Parkinson's Disease

Parkinson’s disease is a brain disorder that is diagnosed in an estimated 60,000 Americans each year. It occurs when nerve cells, or neurons, in certain parts of the brain die or become impaired and can no longer produce dopamine, the chemical that enables the body to coordinate muscles and movement. Symptoms begin to appear when approximately 80 percent of the cells that produce dopamine are damaged.

More than 1 million people with the disease typically show signs of tremors in the hands, arms, legs, jaw and face, as well slowness of movement, stiffness and problems with balance. Both men and women can be affected by Parkinson’s disease, which also crosses all social, ethnic, economic and geographic boundaries.

Although a small number of patients may be diagnosed under the age of 50, most cases of Parkinson’s disease are identified in people over 65. Blood tests and X-rays cannot be used to diagnose the disease. Rather, blood tests and brain scans, such as magnetic resonance imaging, may be done to rule out other conditions with similar symptoms. The diagnosis may then be confirmed after a thorough examination. There is no cure for Parkinson’s disease, but symptoms can be managed through medications, surgery or a combination of both.

One of the more commonly prescribed medications for Parkinson’s disease is levodopa. This medicine can reduce symptoms of slowness, stiffness and tremor. Levodopa works in the brain where it is converted into dopamine. It is always taken in conjunction with an enzyme inhibitor called carbidopa because blood enzymes would break down most of the levodopa before it could reach the brain.

Substitutes for levodopa, called dopamine agonists, have been developed that do not have to be taken with an enzyme inhibitor. However, these medications tend to cause other side effects.  Medications that do not stimulate dopamine production also can be taken to manage symptoms of Parkinson’s disease. Medications should be managed under close physician supervision because each person reacts differently to different drugs.

Deep brain stimulation offers a surgical alternative to medications to treat symptoms of Parkinson’s disease. This procedure involves surgically implanting a battery-operated medical device called a neurostimulator. Similar to a heart pacemaker, it delivers electrical stimulation to specific areas of the brain that control movement and blocks abnormal nerve signals that cause symptoms. The neurostimulator is about the size of stopwatch and usually is implanted under the skin near the collarbone. It is attached by an extension wire passed under the skin of the shoulder, neck and head to an electrode, or lead, which is implanted into the brain through a small opening in the skull.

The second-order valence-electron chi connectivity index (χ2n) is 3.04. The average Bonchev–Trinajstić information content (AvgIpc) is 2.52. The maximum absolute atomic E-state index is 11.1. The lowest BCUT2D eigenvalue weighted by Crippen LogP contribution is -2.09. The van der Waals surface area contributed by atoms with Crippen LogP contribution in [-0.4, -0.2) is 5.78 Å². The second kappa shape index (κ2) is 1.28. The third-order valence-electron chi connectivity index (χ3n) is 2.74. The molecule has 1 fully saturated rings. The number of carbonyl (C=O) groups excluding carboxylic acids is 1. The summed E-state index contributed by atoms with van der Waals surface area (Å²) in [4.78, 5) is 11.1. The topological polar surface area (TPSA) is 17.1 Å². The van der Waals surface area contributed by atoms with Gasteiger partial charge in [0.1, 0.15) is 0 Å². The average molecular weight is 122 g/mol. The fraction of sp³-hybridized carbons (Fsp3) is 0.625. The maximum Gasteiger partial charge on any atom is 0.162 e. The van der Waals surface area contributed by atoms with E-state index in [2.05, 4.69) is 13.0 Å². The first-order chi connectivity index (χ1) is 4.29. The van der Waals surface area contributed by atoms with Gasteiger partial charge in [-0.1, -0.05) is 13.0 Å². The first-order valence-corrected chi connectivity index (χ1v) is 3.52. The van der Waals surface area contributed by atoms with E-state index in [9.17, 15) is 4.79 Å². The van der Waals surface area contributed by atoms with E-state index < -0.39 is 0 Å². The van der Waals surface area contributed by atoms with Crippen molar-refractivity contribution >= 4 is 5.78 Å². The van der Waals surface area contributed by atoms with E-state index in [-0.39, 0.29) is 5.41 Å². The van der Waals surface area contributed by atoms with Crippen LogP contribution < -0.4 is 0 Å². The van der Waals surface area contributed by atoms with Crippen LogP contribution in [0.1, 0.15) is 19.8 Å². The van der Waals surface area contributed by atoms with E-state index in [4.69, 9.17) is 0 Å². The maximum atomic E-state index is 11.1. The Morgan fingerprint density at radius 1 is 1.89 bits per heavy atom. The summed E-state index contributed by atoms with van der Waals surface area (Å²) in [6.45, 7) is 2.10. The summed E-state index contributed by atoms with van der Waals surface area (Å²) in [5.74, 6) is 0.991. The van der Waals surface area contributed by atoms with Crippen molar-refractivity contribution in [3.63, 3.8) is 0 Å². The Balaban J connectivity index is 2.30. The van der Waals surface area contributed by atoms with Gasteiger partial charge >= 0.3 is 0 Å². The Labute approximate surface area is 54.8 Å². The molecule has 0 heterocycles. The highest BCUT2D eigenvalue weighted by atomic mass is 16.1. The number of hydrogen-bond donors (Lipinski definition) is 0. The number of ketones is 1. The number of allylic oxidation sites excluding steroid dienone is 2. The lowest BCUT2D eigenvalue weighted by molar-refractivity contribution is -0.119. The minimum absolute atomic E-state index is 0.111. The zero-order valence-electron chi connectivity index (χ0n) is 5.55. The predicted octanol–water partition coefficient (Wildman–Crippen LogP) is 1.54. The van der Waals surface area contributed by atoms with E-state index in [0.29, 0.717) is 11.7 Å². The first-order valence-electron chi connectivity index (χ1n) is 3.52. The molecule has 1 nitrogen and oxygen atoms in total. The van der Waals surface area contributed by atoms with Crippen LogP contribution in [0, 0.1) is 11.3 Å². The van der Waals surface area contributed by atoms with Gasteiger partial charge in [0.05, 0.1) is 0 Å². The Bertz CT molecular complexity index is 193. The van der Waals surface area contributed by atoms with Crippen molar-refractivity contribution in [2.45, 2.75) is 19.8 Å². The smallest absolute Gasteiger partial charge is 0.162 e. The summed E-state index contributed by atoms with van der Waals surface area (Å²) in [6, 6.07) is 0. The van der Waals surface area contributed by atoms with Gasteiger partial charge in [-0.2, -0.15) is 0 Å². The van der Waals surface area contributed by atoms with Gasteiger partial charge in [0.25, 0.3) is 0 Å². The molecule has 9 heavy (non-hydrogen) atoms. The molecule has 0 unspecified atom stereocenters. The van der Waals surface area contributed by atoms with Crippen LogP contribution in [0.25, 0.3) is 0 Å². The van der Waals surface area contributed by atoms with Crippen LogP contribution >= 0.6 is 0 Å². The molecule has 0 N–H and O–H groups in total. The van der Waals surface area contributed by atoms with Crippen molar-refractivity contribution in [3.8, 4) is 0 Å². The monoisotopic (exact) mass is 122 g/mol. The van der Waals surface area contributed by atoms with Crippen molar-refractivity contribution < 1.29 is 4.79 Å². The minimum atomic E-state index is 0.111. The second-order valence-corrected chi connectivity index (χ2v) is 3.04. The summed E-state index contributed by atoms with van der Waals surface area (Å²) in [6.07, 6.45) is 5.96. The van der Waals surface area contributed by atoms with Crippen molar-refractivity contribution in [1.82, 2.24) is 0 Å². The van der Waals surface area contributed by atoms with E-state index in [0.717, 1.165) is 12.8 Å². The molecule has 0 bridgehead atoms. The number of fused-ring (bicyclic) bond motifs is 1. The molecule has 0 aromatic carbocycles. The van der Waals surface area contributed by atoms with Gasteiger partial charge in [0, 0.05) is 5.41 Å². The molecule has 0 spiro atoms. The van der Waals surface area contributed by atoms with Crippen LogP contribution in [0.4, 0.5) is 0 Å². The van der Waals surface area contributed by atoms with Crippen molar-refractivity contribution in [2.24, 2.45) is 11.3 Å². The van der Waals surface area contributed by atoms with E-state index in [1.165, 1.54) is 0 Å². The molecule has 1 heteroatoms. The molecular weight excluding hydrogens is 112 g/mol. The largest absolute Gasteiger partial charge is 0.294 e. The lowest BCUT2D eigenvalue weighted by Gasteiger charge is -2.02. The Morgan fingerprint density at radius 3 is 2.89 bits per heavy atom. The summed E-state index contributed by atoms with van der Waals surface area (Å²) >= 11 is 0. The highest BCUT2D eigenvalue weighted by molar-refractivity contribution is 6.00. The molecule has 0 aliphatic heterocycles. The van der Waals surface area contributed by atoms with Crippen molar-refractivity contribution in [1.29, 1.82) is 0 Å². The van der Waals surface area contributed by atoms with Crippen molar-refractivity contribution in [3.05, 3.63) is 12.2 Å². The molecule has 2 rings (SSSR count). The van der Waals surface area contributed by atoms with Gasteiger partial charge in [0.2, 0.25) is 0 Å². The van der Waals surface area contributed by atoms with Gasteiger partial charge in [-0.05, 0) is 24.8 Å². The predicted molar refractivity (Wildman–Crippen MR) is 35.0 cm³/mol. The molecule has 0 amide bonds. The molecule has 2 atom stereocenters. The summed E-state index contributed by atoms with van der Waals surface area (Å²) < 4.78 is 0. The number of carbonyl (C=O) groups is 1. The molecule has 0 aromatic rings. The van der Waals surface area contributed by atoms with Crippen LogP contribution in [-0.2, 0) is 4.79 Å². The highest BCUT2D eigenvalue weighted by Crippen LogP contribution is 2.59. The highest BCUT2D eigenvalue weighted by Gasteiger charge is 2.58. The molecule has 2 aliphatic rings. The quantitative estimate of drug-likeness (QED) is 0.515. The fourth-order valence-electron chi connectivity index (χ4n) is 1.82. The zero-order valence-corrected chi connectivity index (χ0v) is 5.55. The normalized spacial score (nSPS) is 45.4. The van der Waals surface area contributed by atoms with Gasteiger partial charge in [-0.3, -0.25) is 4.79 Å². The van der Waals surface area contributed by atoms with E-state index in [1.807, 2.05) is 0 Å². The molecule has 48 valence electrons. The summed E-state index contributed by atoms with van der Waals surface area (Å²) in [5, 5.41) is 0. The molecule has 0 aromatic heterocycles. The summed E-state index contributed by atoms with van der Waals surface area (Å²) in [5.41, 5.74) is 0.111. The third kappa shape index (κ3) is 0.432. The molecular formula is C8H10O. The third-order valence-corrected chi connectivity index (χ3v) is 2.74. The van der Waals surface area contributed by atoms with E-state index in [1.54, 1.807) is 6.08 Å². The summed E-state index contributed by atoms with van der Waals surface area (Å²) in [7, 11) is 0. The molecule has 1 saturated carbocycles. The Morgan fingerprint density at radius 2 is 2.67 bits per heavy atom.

The deep brain stimulation system provides continuous symptom control and can be adjusted as needed. It does not damage healthy brain tissue and can be reversed if necessary. Medications may still be required, but at reduced levels for most patients.

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Location Clues for Headaches

When your head hurts, you only want the pain to GO AWAY. See the head locations indicated for possible causes and treatments. If headaches persist, talk with a doctor.

Eye Area

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Cluster Headache

Symptoms: frequently develops during sleep and also have tearing in the eye, nasal congestion, face flushed. May last for several hours.

Causes: alcoholic beverages, excessive smoking

Treatment: oxygen; ergotamine; sumatriptan, intranasal anesthetic

Eye Strain

Symptoms: bilateral pain in the front of the head

Causes: muscle imbalance, uncorrected vision, astigmatism

Treatment: corrected vision

Frontal Area

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Fasting Headache

Symptoms: mild to moderately intense pain, diffused (not pulsing)

Causes: insufficient food or hydration

Treatment: eating (may take up to 72 hours for pain to subside)

One Side of Head

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Migraine With or Without Aura

Symptoms with aura: warning signs such as visual disturbance or arm or leg numbness; after warning, severe pain

Symptoms without aura: no warning signs; severe, one-sided throbbing pain, may be accompanied by nausea, vomiting, cold hands, sensitivity to light and sound

Causes: may be hereditary, food-induced, hormonal, excessive hunger, change in altitude, weather, lights, excessive smoking, stress

Treatment: medication may be effective for migraines with aura; when pain begins, use ice packs, products with caffeine, ergotamine, prescribed medications or steroids; please see a doctor if you have migraines

Nasal Area

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Sinus Headache

Symptoms: gnawing pain that often increases throughout the day

Causes: infection, nasal polyps or other blockage such as a deviated septum

Treatment: aspirin; acetaminophen; NSAIDs; antibiotics

General / All Over

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Fever Headache

Symptoms: pain that accompanies fever

Causes: infection swelling of the blood vessels in the head

Treatment: aspirin; acetaminophen; NSAIDs; antibiotics

Hangover Headache

Symptoms: throbbing pain and nausea

Causes: alcohol (dilates and irritates blood vessels in the brain and surrounding tissue)

Treatment: liquids (including broth); fructose such as honey or tomato juice)

Hunger Headache

Symptoms: pain before mealtime

Causes: skipping or delayed meals, low blood sugar, muscle tension

Treatment: regular, nourishing meals with adequate protein and complex carbohydrates

Hypertension Headache

Symptoms: generalized or ‘hairband’ area pain that is most severe in the morning, diminishing during the day

Causes: severe hypertension

Treatment: managing blood pressure levels, such as with medication



National Headache Foundation